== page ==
The state government has released its latest data on achieving the voluntary goals set by the Iowa Nutrient Reduction Strategy — the state’s main machinery to address significant water quality problems. As state lawmakers continue to debate raising the sales tax to increase money for conservation and cleanup work — beyond the money-shuffling they did from existing accounts previously — the Iowa Department of Agriculture and Land Stewardship focused on what it considered good news. The strategy has been regularly blasted by environmental groups because it is, in their view, unenforceable, underfunded and ineffective.

Here’s what state staffers liked about 2018: 

— $512 million in private and public spending on related projects. 

— Lawmakers set aside $270 million for conservation practices and wastewater treatment upgrades over the next 12 years.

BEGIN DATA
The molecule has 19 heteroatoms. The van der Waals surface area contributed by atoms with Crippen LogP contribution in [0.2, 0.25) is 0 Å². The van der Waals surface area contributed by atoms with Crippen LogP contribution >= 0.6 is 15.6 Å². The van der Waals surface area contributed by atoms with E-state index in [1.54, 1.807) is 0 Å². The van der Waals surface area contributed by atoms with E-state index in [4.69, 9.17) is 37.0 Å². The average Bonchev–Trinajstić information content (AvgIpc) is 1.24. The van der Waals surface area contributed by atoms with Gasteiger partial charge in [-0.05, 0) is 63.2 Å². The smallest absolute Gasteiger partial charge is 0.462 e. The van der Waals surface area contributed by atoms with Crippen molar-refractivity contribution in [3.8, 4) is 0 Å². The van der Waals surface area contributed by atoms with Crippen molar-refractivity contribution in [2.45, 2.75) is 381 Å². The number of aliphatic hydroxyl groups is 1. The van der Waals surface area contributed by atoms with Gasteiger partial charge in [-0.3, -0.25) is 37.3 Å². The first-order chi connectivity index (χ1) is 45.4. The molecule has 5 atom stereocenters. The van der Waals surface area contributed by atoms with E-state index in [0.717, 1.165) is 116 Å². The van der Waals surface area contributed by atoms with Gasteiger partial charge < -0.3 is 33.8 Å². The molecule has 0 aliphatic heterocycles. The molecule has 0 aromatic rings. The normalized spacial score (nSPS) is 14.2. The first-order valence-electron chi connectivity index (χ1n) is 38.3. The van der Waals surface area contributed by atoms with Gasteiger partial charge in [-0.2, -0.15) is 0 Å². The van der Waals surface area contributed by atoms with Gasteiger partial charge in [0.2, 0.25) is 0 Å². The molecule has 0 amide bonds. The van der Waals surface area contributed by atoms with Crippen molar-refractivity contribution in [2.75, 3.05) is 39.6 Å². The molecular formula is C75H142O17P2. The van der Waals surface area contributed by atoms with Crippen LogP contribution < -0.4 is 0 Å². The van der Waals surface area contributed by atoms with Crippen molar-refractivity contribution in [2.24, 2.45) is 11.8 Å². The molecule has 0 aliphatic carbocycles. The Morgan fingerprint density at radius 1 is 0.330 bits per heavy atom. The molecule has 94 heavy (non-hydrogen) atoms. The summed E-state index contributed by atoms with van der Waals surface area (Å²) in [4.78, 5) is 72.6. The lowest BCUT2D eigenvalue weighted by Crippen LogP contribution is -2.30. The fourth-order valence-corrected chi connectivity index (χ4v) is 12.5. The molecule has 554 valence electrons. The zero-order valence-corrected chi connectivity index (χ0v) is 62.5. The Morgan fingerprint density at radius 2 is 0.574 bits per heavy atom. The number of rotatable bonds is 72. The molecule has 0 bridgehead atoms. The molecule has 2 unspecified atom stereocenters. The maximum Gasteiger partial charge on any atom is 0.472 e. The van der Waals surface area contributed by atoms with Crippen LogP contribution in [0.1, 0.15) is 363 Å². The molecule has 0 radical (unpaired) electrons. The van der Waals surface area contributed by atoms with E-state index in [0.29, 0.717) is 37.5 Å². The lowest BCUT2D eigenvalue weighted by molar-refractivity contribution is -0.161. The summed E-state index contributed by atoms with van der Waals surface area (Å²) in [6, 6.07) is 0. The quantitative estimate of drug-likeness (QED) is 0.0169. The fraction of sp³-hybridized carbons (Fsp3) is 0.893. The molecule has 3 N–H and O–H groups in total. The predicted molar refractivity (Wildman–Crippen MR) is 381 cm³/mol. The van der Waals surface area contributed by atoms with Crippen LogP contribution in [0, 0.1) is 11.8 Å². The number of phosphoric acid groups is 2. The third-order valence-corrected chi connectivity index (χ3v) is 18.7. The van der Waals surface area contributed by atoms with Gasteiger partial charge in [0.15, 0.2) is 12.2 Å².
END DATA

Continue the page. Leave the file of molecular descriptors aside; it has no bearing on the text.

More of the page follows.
— The Iowa Nutrient Research Center at Iowa State University has funded $8.7 million for 76 research projects at the state universities. 

— So far, 125 of the 154 municipal wastewater plants and industrial facilities required to assess their nutrient removal capacity have new permits, and 82 have feasibility studies on improvements.

— The Conservation Infrastructure Initiative has discussed market-based programs and new funding for water quality work.

— Statewide estimates indicate 760,000 acres of cover crops were planted in 2017, including 330,000 acres enrolled in government cost share programs. The state has 26 million acres of cropland. 

— One of the most popular initiatives, the federal Conservation Reserve Program, has enrolled 200,000 more acres in Iowa since 2011.